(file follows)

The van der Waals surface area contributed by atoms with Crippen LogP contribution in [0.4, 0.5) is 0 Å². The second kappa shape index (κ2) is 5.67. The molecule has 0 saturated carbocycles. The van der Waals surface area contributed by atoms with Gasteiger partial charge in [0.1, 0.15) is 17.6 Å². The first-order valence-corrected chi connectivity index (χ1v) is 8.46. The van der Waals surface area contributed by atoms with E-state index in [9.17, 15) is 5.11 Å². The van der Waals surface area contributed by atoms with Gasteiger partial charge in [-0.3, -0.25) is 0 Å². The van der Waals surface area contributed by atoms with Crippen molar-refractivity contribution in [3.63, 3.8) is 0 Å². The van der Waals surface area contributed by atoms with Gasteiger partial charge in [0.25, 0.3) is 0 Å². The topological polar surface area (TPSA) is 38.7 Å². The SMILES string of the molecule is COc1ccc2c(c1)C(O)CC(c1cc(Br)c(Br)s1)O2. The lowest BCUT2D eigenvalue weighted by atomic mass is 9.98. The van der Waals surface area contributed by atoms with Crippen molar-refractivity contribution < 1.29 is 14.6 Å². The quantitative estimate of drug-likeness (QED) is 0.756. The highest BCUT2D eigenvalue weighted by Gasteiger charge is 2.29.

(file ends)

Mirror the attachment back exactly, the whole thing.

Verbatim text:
The van der Waals surface area contributed by atoms with Crippen LogP contribution in [0.4, 0.5) is 0 Å². The second kappa shape index (κ2) is 5.67. The molecule has 0 saturated carbocycles. The van der Waals surface area contributed by atoms with Gasteiger partial charge in [0.1, 0.15) is 17.6 Å². The first-order valence-corrected chi connectivity index (χ1v) is 8.46. The van der Waals surface area contributed by atoms with E-state index in [9.17, 15) is 5.11 Å². The van der Waals surface area contributed by atoms with Gasteiger partial charge in [-0.3, -0.25) is 0 Å². The van der Waals surface area contributed by atoms with Crippen molar-refractivity contribution in [3.63, 3.8) is 0 Å². The van der Waals surface area contributed by atoms with Gasteiger partial charge in [0.25, 0.3) is 0 Å². The topological polar surface area (TPSA) is 38.7 Å². The SMILES string of the molecule is COc1ccc2c(c1)C(O)CC(c1cc(Br)c(Br)s1)O2. The lowest BCUT2D eigenvalue weighted by atomic mass is 9.98. The van der Waals surface area contributed by atoms with Crippen molar-refractivity contribution < 1.29 is 14.6 Å². The quantitative estimate of drug-likeness (QED) is 0.756. The highest BCUT2D eigenvalue weighted by Gasteiger charge is 2.29.